If you happen to find yourself in Portland, OR this Thursday the 5th of July, you should definitely check out the show XENOMORPHS at Floating World Comics. The indomitable Sloane Leong has put together what’s shaping up to be a pretty nice little gallery show focusing on my most recent love affair, science fiction.
For my piece, “Unit 27, Do You Copy?” I knew I had to focus on my favorite part of the genre, the hardware. Its strange how, no matter how diverse the science fiction story, the technological interfaces that the characters interact with never really change. Sure, Prometheus may have included a couple Ipads in the medical ward or a 3-D model hologram of that elaborate spiral cave system but in its own way, the look of science fiction hasn’t changed much since the Jetsons. Its hard to deny the strangeness that when we speculate about the lives of our future ancestors, it seems that we have pretty thoroughly made up our minds as to what that’ll look like.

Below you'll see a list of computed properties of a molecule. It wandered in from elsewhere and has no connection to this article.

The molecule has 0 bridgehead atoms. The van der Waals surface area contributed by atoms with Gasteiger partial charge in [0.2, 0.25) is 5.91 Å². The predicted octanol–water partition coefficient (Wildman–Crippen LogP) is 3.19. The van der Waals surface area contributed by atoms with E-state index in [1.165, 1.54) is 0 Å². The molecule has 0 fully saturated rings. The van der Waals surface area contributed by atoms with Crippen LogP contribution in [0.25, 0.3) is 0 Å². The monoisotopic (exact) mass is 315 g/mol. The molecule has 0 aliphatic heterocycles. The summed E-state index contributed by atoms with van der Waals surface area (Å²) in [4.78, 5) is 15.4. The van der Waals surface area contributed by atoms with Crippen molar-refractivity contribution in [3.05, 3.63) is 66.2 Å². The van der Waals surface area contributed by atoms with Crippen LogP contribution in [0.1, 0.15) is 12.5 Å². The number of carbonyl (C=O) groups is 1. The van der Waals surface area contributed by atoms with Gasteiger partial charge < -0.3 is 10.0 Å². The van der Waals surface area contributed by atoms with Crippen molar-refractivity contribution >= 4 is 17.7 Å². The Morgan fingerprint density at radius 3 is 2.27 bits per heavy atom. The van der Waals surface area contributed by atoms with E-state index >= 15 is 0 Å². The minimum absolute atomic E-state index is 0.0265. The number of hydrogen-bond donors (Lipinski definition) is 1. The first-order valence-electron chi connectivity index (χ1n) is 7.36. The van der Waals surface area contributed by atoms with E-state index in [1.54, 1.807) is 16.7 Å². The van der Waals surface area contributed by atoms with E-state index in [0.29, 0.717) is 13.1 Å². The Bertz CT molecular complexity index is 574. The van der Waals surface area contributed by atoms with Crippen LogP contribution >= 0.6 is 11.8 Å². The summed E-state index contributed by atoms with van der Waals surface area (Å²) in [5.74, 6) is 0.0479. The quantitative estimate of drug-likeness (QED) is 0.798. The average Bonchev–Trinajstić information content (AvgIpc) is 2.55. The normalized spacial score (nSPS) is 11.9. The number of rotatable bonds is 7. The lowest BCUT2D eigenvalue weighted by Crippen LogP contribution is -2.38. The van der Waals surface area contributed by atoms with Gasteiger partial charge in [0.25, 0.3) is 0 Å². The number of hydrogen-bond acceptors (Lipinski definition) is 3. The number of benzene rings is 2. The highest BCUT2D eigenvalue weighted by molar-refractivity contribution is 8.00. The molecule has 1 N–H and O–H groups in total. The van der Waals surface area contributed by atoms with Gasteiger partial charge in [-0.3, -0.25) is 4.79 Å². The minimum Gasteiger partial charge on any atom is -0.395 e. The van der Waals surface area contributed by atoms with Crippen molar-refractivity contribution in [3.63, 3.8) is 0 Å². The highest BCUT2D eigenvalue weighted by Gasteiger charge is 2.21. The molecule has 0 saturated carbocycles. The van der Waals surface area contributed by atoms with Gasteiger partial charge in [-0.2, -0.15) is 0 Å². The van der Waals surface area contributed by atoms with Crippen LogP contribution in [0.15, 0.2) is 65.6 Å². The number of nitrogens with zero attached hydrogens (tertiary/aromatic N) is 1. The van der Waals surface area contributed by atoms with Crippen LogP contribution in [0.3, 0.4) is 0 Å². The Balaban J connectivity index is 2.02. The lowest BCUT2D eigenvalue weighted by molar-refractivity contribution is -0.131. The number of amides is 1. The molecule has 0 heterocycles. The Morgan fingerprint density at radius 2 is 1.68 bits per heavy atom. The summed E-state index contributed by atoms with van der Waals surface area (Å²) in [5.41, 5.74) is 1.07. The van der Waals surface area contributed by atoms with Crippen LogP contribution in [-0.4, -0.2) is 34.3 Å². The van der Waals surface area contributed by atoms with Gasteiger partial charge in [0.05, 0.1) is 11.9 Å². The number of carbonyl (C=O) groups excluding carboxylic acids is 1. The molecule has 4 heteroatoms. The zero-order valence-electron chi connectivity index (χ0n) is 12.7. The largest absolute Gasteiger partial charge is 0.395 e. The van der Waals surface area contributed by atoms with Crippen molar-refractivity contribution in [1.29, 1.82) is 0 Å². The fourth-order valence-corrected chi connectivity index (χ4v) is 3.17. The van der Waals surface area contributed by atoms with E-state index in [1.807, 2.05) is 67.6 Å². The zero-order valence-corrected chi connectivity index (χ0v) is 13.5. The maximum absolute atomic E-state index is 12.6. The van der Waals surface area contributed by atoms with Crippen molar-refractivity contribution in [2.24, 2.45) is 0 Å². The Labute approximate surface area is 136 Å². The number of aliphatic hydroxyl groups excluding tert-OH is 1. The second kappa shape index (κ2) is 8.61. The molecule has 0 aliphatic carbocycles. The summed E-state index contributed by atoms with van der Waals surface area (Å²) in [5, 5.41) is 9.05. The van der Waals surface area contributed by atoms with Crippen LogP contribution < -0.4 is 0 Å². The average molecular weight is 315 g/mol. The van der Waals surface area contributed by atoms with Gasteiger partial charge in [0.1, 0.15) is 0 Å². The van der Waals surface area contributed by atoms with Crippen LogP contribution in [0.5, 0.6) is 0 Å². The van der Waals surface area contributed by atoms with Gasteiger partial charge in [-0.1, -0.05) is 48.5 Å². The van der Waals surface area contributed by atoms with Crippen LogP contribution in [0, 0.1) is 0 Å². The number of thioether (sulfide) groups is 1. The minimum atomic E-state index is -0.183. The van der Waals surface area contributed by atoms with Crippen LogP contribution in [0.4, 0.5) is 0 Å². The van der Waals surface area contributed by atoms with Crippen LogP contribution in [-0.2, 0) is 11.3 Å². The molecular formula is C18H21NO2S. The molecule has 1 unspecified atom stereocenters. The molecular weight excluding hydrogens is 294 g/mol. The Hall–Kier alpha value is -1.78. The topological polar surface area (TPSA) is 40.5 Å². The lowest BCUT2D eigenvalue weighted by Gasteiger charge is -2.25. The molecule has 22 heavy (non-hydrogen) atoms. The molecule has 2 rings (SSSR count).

Also, HELLOOO to all my new followers! I am still pretty gobsmacked by the insane amount of love I’ve gotten for that goofy little comic I posted last week and I just want to say THANKS.
If you aren’t too busy this Saturday night, you should stop by Gallery 27 (1833 S. Halsted from 6 till 10) down in Pilsen for their inaugural show. I’ll be there! Probably tipsy and wearing a tie!
The show is called Futura and its focusing on the work of that king of quirk, Wes Anderson. I had already done a Wes Anderson piece a few years back and I felt strange about repeating myself so I went for a whole separate approach. Instead of settling on a more obvious painting of Steve Zissou, I went for the Wes Anderson camera shot, that over the shoulder look at some found object that we would otherwise gloss over. It something that I try and stress in my own comics work, probably because of Wes Anderson, that feeling of holding a special object (see In The Parlor Room). So I rigged up this cardboard sculpture, manufactured little slides made of cut up gouache paintings (depicting a scene from each of his movies) that you actually interact with as you look through the length of the sculpture, looking over the shoulder at each of the little scenes.